Emergency workers from Moffat and Routt counties practiced their lifesaving skills Sunday by handling a simulated airplane crash that included a hazardous material "spill" into the Yampa River.
"We just have to make sure as a response community that we're ready," said Bryan Rickman, chief of the West Routt Fire District.
Approximately 200 emergency responders including medical specialists, firefighters, search and rescue personnel and law officers, as well as civilian volunteers, converged at 8 a.m. at the fire station in Hayden to be filled in on the details of the exercise.
At 9:20 a.m., a call was announced over the radio that a BAE 146 jet airplane crashed south of Hayden, and the exercise started.
Yampa Valley Regional Airport fire personnel, driving special aircraft firefighting trucks, were accompanied by many other crews as they responded to the call. They went to the Hayden fire training facility where the burn house was on fire. Volunteer victims with lifelike injuries were waiting to be helped and transported.
As the planned drama unfolded, the crash triggered the mass casualty plan in Routt County. The mock victims were initially treated and then transported to hospitals in Craig and Steamboat. The exercise also triggered a contingency plan for a hazardous material spill in Routt County. Hazardous materials crews practiced their spill procedures which included treating and quarantining contaminated victims.
Clyde Andersen, emergency manager for Moffat County, said the exercise was an opportunity to bring all emergency response crews in the area together to learn how to work with each other in a disaster situation.
"We're preparing ourselves for any serious incidents," he said.
Also on hand at the exercise were representatives of United Express, Northwest and American airlines who observed and participated in the event.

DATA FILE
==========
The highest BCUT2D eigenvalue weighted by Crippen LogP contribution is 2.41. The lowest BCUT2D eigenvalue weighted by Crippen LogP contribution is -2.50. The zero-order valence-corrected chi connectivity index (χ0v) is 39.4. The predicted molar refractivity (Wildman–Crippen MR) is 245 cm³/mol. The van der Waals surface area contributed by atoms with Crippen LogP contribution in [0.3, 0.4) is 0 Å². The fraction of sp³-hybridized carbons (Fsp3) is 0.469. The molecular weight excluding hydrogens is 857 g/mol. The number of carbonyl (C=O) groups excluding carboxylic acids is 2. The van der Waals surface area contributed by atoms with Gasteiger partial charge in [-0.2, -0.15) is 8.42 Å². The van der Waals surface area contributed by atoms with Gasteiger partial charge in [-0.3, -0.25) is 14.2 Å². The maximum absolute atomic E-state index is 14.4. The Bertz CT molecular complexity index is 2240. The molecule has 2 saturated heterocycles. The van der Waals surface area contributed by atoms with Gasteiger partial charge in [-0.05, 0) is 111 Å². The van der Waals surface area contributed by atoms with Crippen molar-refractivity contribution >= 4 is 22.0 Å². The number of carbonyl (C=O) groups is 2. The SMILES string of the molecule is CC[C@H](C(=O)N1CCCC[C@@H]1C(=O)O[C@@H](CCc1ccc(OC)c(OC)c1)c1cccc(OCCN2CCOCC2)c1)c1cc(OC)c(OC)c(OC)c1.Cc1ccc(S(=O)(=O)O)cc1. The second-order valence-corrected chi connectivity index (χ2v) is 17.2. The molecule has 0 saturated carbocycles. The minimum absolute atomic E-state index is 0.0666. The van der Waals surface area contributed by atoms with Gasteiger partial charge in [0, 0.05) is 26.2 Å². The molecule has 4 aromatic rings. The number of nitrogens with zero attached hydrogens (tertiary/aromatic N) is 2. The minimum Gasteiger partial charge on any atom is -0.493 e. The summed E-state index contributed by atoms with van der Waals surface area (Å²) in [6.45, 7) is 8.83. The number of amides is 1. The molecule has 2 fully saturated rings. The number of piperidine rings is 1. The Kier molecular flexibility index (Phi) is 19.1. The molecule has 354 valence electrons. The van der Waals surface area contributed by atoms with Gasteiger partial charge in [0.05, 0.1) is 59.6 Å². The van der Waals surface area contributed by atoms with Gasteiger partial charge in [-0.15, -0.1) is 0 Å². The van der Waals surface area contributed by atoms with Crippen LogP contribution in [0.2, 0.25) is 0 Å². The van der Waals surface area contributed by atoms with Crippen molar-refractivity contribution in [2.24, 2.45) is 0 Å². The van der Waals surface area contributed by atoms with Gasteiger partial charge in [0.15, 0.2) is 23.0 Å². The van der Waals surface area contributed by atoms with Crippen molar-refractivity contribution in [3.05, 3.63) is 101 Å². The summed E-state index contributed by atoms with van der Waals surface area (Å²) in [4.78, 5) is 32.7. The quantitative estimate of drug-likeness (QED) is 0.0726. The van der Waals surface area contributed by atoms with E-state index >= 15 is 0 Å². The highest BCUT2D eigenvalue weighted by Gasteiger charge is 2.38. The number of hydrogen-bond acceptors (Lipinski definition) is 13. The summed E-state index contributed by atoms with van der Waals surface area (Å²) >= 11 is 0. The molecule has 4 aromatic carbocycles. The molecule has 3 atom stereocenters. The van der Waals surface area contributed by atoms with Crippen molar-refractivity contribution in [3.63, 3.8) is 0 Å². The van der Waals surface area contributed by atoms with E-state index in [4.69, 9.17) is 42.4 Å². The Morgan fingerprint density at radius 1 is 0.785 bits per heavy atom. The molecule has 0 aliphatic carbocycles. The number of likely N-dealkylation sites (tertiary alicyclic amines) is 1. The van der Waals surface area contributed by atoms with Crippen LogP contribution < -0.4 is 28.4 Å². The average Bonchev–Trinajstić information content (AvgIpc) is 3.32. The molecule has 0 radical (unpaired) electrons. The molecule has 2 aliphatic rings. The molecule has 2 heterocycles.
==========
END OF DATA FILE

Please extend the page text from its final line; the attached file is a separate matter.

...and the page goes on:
"We're here more for a learning experience," said Laura Ragan, station manager of United Express. Ragan had a crew of 13 United Express employees on hand at the exercise.
"It's beneficial for us to see how all the agencies would come together and handle an emergency situation," she said.
For the medical staff at Routt Memorial Hospital, the exercise was an opportunity to practice for a disaster situation as well. Volunteer victims who were transported to the hospital were viewed and treated as actual patients.
"This is an important process for us to go through," said Dr. David Cionni, emergency physician and director of the Routt County emergency medical system. "It's a test for our preparedness."
The hospital called in all of its resources to treat victims who had mock injuries ranging from minor bumps and bruises to serious internal problems.
At the beginning of the day, volunteers were given a list of symptoms including breathing quality, pulse and neurological status. Makeup also was used to change the skin color and give the appearance of an injury.
"It takes a lot of people to pull one of these off," Chuck Vale, emergency manager of Routt County, said of the disaster drill.
He estimated there were 170 people who volunteered for the exercise.
The training exercise is part of an on-going emergency preparedness plan shared by Northwest Colorado governments. Federal law requires the special training for airports and airport firefighting personnel.